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I was starting to short-circuit, so I frantically emailed Alison, whose wardrobe and sense of personal style are a constant inspiration.
"I wear the same thing to every meeting: a v-neck t-shirt, a blazer with the sleeves rolled up, fancy flats, nice jeans, funky-ish jewelry," she wrote. "Having an uniform makes me focus on the meeting and not what I'm wearing."
Uniform dressing is certainly not a new concept. But as the business world grows more relaxed, it can be easy to lose sense of what's appropriate. You can wear jeans to the opera, white after Labor Day, a t-shirt to your cool startup job. Overalls are back in, sort of, as are Adidas slip-ons, fleece vests, and baggy jeans. Any of these could be be appropriate for the right type of meeting, interview, or breakfast, as long as you worked it.
This unprecedented sartorial freedom can feel more stressful than liberating. You want to look stylish, and cool, and professional, and hireable, and also, like, fun to talk to at meetings. Deciding what to wear, more than ever before, is branding. And nothing is more important than branding.
This unprecedented sartorial freedom can feel more stressful than liberating.
It's no wonder Obama (and, more recently, Mark Zuckerberg) has a famously regimented approach to dressing. "You'll see I wear only grey or blue suits," the president told Vanity Fair in 2012. "I'm trying to pare down decisions. I don't want to make decisions about what I'm eating or wearing. Because I have too many other decisions to make."
While my meetings in LA certainly wouldn't require me to answer the types of questions President Obama faces on any given day ("Do I want a water bottle?"), I am easily frazzled enough to find the idea of one general outfit appealing. So I decided to follow Alison's advice.
Before even saying a word at these meetings, I knew I wanted my clothing to project three qualities: 1) Put-together. 2) Cool. 3) From New York.
Put-together is probably the top attribute I seek to achieve while getting dressed, and also, for me, the hardest. It means looking deliberate and wrinkle-free, where every item of clothing works in harmony with the rest of the outfit. (Or in layman's terms, all black.)
"Cool" can be translated roughly to mean "someone who leaves the apartment and socializes with human beings a normal amount." Someone you wouldn't mind being stuck on a conference call with while waiting for the other people to dial in.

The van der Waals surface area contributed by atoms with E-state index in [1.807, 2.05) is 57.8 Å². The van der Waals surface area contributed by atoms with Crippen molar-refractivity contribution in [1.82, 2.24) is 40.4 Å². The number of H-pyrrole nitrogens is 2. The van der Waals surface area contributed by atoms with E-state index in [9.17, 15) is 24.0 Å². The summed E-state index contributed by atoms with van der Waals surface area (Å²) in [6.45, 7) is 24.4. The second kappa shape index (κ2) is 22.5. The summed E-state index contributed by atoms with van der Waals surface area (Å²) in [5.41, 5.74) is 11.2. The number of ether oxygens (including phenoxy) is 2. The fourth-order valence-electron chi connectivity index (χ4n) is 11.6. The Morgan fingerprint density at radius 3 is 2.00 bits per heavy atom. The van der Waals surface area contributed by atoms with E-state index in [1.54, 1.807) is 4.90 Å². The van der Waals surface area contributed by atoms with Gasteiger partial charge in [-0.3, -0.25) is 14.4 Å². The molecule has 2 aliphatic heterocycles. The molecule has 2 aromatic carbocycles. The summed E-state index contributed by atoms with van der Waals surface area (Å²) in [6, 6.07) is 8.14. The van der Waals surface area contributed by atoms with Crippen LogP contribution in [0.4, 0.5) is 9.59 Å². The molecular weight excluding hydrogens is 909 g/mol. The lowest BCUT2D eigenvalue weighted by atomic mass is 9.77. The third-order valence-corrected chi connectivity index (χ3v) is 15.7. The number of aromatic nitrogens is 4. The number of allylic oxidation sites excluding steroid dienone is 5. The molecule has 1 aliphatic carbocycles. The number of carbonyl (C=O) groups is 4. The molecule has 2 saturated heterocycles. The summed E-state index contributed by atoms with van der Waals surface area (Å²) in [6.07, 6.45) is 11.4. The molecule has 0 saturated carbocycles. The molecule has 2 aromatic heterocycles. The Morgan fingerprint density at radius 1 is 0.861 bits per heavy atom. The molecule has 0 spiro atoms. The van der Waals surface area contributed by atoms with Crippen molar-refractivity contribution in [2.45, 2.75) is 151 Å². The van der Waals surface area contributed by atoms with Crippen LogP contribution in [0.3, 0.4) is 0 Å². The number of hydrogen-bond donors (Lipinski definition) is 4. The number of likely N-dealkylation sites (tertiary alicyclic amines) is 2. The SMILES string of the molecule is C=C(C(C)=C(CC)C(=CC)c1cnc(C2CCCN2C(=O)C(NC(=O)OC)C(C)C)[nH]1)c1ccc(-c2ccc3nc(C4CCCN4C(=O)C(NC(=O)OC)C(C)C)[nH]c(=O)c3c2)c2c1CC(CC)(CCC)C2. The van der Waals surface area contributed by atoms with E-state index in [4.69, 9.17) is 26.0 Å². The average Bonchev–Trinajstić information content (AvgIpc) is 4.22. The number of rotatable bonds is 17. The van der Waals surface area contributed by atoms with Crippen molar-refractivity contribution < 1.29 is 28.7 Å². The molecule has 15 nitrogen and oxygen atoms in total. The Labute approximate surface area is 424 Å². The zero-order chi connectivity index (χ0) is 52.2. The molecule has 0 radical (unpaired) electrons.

And "from New York" is how I wanted to distinguish myself from the sunny, post-Coachella vibe of everyone else in California. I'm from New York, I go to the theater, I live in a walk-up. (Once again, all black.)
To shop for my uniform, I enlisted another guru-friend, Julie, and headed to Comptoir des Cotonniers, a store which seems hopelessly sophisticated to me—but which I'm pretty sure is actually equivalent to The Gap in actual France. Comptoir is a store I generally only browse during a (significant) sale, or in rare moments when I'm feeling particularly flush. But as my dad wisely said, "If you were a law student interviewing for a firm, you would definitely invest in a suit, wouldn't you?" I guess? I'm not a law student. But if leaning in means shopping, then so be it!
Early on I found a black short-sleeved sweater with a crisp white collar attached to it (exactly the kind of shirt that a more capable, stylish girl could create for herself by literally wearing a black sweater over a white collared shirt, Julie pointed out), which I planned to wear with black skinny jeans. Because wearing the exact same thing every day for three weeks is insane, I also bought a grey-ish dress that was described to me as "sporty élégant," and which I've since seen exact replicas of at both J.Crew and Madewell for about $100 less.
Why did I feel like I had to look a certain way for my career? Men certainly don't feel this pressure.
And finally, the coup de grace: a pair of leather lace-up boots in Oxblood, to go with both outfits. More expensive than the dress and shirt, combined.
Altogether, the total came to a good portion of a month's rent. A pretty hefty price-tag to looking put-together, cool, and like I'm from New York. (Dressing above your means is part of looking like you're from NYC, right?)
I felt a little panicky after spending so much money. I could have gotten a wardrobe at Zara for what I spent on one outfit (okay, two outfits). Julie patiently led me around Soho while I did some breathing exercises and tried to validate my choices. Why did I feel like I had to look a certain way for my career? Men certainly don't feel this pressure. Menswear is already practically a uniform (shirt plus pants, repeat), and I know that my male counterparts don't worry much about looking cool, or put-together, or fun, or any other adjective. Why should they? Guys in my industry are taken seriously regardless of what they wear. But women have to bolster their creative output with aesthetics. It's like we feel the need to say, on some subliminal level, You like my outfit, so you can trust me. You approve of how I look, so you might like my work, too.
When I went to Los Angeles, wearing one of two things every single day did, in fact, make my visit transformatively easier. To get up and just put on clothes reduces the act of wearing clothes to its most utilitarian aspect, something I haven't felt since my days of wearing a school uniform (which, for the record, I RAILED against.)
I liked what I was wearing every single day, and I liked knowing my look was consistent. I got comments and compliments, enough to make me feel confident in my outfit choice, but never so much as to pull focus from the topic of the actual meeting.
I'm glad I put a lot of thought, and time, and money, into deciding what to wear on that trip. Because after that, for whole three weeks, I experienced the freedom of not having to think about what I was wearing at all.